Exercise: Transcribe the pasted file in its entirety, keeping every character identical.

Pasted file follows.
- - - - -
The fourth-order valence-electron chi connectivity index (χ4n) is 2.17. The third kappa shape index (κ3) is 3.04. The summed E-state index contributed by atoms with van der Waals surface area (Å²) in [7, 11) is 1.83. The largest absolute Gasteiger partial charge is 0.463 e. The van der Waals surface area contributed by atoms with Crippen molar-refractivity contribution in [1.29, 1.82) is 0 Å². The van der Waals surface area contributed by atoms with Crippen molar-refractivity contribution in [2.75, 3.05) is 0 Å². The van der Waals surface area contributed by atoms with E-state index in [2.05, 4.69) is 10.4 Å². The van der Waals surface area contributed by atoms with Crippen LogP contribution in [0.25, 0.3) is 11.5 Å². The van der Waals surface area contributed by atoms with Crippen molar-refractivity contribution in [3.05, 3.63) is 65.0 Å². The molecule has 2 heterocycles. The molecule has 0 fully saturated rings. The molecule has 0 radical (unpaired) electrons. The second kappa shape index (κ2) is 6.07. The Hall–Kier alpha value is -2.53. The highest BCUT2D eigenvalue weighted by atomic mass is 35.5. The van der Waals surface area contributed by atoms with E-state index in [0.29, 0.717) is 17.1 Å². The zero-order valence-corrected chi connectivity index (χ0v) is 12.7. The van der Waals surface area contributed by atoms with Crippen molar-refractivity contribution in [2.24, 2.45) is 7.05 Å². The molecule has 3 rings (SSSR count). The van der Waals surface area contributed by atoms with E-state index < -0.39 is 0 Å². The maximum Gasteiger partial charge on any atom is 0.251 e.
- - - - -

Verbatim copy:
The fourth-order valence-electron chi connectivity index (χ4n) is 2.17. The third kappa shape index (κ3) is 3.04. The summed E-state index contributed by atoms with van der Waals surface area (Å²) in [7, 11) is 1.83. The largest absolute Gasteiger partial charge is 0.463 e. The van der Waals surface area contributed by atoms with Crippen molar-refractivity contribution in [1.29, 1.82) is 0 Å². The van der Waals surface area contributed by atoms with Crippen molar-refractivity contribution in [2.75, 3.05) is 0 Å². The van der Waals surface area contributed by atoms with E-state index in [2.05, 4.69) is 10.4 Å². The van der Waals surface area contributed by atoms with Crippen LogP contribution in [0.25, 0.3) is 11.5 Å². The van der Waals surface area contributed by atoms with Crippen molar-refractivity contribution in [3.05, 3.63) is 65.0 Å². The molecule has 2 heterocycles. The molecule has 0 fully saturated rings. The molecule has 0 radical (unpaired) electrons. The second kappa shape index (κ2) is 6.07. The Hall–Kier alpha value is -2.53. The highest BCUT2D eigenvalue weighted by atomic mass is 35.5. The van der Waals surface area contributed by atoms with E-state index in [0.29, 0.717) is 17.1 Å². The zero-order valence-corrected chi connectivity index (χ0v) is 12.7. The van der Waals surface area contributed by atoms with Crippen molar-refractivity contribution in [2.24, 2.45) is 7.05 Å². The molecule has 3 rings (SSSR count). The van der Waals surface area contributed by atoms with E-state index < -0.39 is 0 Å². The maximum Gasteiger partial charge on any atom is 0.251 e.